above result, we have used at several places the three-dimensional Fierz identity,
∈ Rθ2, so they are immune from the star
acts as an even symmetry of the theory since it can be written as a sum of a translation
closed algebra even off-shell.
Harmonic analysis on S3
Any element of SU(2) can be written in the form
g =
and they satisfy
See the appendix in ref. [36] for their explicit coordinate representations.
We can use the MC forms to analyze the differential geometry of S3. The dreibein of
The basis of the su(2) Lie algebra obeys the relation
In terms of the dreibeins, the metric on S3 is given by
The inverse dreibein is defined by
which can be used to define left-invariant vector fields
em =
lm = Emµ∂µ .
lm =
If we introduce the operators Lm through
they obey the standard commutation relations of the SU(2) angular momentum operators:
In our case this condition can be solved by
using eq. (D.2). The torsion-free condition also leads to the explicit expression,
or, equivalently,
The curvature tensor is given by
ωmnµ = Enν (∂µ eν − Γµνλ eλm)
m
∂µ eνm = Γµνλ eλm − eνnωmnµ ,
∂µ Emν = Enν ωnmµ − Γµνλ Emλ.
Rmn = dωmn + ωmp ∧ ωpn =
∧ en,
The scalar Laplacian on S3 can be written in local coordinates as
given by Rmn = r22 δmn and R = r62 , respectively.
or equivalently
It can be written, in terms of left-invariant vector fields, as
∂xµ
0 = −gµν ∂µ ∂ν + gµν Γ
− 0 =
= EmµEmν∂µ ∂ν + Emµ ∂∂Exmµν ∂∂xν
written as a linear combination of the spherical harmonics in eq. (3.28) as was illustrated
are then constructed by considering a tensor product of the scalar spherical harmonics with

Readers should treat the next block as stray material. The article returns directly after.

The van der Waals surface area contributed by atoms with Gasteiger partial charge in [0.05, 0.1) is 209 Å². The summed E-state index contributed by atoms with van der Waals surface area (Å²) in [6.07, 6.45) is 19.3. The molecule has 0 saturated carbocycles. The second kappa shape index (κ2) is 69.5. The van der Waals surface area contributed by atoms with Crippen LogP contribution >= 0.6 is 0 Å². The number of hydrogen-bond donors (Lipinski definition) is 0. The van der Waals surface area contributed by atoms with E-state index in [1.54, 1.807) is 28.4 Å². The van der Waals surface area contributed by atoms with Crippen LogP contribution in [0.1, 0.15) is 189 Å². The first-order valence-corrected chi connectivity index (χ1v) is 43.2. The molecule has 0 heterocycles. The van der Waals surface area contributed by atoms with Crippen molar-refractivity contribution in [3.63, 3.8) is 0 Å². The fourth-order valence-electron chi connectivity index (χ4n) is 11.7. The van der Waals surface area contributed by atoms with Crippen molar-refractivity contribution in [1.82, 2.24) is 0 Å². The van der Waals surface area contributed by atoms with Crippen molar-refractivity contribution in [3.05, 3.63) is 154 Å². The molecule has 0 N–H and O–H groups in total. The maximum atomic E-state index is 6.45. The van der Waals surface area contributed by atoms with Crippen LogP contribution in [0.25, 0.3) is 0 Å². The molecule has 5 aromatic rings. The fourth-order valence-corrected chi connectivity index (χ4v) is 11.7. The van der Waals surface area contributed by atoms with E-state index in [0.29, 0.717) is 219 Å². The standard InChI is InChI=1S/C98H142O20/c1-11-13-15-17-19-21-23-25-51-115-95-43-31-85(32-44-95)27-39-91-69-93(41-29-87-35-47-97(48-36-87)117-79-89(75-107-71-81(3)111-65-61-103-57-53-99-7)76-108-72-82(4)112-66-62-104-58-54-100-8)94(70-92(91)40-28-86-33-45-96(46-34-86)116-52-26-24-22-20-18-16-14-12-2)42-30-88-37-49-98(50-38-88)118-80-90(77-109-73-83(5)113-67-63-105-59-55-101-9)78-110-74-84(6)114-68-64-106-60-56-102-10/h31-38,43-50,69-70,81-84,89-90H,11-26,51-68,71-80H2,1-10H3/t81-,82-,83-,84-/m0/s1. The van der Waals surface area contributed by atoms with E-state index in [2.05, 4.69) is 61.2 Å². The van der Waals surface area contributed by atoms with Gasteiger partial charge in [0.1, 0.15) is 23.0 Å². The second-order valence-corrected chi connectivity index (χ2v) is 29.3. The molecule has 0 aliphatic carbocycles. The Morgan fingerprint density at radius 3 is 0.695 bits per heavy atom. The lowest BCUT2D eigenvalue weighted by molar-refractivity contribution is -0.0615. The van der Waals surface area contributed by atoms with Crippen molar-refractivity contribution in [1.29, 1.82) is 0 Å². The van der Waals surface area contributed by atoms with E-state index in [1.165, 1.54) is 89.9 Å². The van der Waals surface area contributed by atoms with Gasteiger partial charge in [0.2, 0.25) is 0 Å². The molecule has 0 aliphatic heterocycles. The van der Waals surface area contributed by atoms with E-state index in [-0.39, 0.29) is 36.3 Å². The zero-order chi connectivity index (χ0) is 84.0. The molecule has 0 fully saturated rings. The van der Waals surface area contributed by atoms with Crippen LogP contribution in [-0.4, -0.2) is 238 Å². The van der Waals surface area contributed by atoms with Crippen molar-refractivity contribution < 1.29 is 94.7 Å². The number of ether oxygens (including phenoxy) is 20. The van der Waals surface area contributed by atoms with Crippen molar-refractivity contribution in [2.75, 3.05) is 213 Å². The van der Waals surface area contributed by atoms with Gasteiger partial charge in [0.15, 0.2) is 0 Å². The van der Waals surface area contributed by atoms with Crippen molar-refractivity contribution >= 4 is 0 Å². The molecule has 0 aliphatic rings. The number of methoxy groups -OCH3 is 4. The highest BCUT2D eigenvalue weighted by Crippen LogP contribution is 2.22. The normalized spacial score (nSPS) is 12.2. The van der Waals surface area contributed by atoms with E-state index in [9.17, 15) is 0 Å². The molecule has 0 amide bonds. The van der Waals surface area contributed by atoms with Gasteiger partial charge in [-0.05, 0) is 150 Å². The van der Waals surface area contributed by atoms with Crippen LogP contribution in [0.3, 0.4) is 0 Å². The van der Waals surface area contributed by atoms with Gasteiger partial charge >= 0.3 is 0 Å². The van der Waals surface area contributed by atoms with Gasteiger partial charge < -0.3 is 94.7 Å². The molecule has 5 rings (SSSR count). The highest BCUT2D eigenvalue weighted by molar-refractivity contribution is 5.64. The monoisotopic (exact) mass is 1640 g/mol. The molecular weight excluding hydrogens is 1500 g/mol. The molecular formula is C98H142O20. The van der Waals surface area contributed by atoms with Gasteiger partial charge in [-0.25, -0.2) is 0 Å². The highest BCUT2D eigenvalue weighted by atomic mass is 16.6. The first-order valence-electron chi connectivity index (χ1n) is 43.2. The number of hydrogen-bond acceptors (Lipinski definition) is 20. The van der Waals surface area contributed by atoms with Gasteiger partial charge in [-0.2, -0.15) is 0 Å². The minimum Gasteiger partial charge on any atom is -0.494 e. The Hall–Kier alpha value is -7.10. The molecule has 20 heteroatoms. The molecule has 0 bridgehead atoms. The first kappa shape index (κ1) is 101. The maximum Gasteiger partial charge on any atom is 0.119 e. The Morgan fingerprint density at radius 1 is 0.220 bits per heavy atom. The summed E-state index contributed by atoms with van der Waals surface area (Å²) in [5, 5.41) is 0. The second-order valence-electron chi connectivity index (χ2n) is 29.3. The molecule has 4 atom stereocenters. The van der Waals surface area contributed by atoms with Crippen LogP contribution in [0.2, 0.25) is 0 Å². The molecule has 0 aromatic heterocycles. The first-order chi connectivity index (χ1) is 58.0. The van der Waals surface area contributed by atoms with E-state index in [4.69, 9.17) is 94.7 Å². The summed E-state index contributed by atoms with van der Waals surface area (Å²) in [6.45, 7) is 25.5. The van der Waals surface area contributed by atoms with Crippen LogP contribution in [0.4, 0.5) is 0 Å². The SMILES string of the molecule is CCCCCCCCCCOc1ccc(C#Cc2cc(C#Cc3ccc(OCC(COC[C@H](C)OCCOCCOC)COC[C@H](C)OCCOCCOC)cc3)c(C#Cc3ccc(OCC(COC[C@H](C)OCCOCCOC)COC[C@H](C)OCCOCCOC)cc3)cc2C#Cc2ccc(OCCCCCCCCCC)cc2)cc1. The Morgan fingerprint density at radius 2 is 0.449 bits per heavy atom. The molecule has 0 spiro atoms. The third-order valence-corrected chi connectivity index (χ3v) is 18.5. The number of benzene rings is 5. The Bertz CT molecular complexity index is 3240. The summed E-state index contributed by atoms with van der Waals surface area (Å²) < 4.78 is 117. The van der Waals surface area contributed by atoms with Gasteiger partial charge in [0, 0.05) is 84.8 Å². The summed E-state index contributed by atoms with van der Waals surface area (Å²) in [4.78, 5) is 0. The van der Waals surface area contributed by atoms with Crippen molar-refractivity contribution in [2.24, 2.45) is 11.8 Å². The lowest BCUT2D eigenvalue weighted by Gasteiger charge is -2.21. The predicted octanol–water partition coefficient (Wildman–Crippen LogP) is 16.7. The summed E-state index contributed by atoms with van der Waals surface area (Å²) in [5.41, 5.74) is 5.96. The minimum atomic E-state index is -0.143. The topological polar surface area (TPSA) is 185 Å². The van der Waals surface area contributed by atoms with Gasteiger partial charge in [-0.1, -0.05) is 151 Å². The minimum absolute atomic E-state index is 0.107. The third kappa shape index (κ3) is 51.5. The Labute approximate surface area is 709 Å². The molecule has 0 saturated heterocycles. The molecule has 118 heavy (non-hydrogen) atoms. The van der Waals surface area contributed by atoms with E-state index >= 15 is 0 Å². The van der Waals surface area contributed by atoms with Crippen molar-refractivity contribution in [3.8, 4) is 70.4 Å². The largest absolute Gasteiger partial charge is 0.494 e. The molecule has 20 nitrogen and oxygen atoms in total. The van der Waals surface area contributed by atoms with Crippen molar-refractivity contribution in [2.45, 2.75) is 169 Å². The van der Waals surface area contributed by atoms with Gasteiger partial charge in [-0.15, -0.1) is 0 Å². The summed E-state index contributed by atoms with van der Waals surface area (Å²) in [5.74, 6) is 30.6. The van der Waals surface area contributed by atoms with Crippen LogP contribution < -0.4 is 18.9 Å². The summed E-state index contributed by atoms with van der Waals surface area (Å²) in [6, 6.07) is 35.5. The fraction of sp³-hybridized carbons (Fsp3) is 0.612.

using the vector spherical harmonics in eq. (3.34). The vector Laplacian
1 ≡ ∗d ∗ d acts
∗ d ∗ dB =
− lnlnBm +
satisfy the relations
The covariant derivative acting on a spinor is defined by
It follows that the Dirac operator is
∇µ = ∂µ +
= ∂µ +
2 = −γµ γν ∇µ ∇ν = −(gµν + γµν )∇µ ∇ν
12 − 2
− iD/ =
The Laplacian for the Dirac operator obeys the relation
j ± 1/2. Thus the eigenvalues of the Dirac operator (D.15) are equal to
− j(j + 1)
− 1r 2j + 21 for −,
with degeneracies
dj± 21 =
2j + 1 =
2(j + 1)(2j + 1) for +;
2j(2j + 1)
for −.
The eigenvectors of the Dirac operator are given by the spinor spherical harmonics
introduced in eq. (3.60).
Clebsch-Gordan coefficients
for reader’s convenience.
• The spin k = j + 1 representation
|k = j + 1, mii =
p2(j + 1)(2j + 1)
p(j + m)(j + m + 1)|j, m − 1i|1, 1i
|k = j, mii =
p2j(j + 1)
p(j + m)(j − m + 1)|j, m − 1i|1, 1i
• The spin k = j − 1 representation
|k = j − 1, mii =
p2j(2j + 1)
p(j − m)(j − m + 1)|j, m − 1i|1, 1i
|k = j + , m +
|k = j − 2
j − m
2j + 1 |j, m + 1i| 2 , − 2 i +
j + m + 1
j + m + 1
2j + 1 |j, m + 1i| 2 , − 2 i +
j − m
The spin operator S3 acts on the state |k, mii as
S3|j + 1, mii =
j + 1 |j + 1, mii −
j(j − m + 1)(j + m + 1)
(j + 1)2(2j + 1)
S3|j, mii =
s j2(j − m + 1)(j + m + 1)
(j + 1)(2j + 1)
j(j + 1) |j, mii −
S3|j − 1, mii = − j |j − 1, mii −
(j + 1)(j − m)(j + m)
j2(2j + 1)
(j + 1)2(j − m)(j + m)
j(2j + 1)
|j − 1, mii .
2 ii =
2 ii =
The spin operator S3 acts on the state |k, mii as
2 ii =
2 ii −
p(j − m)(j + m + 1)
2 ii − 2(2j + 1) |j − 2
|j − 2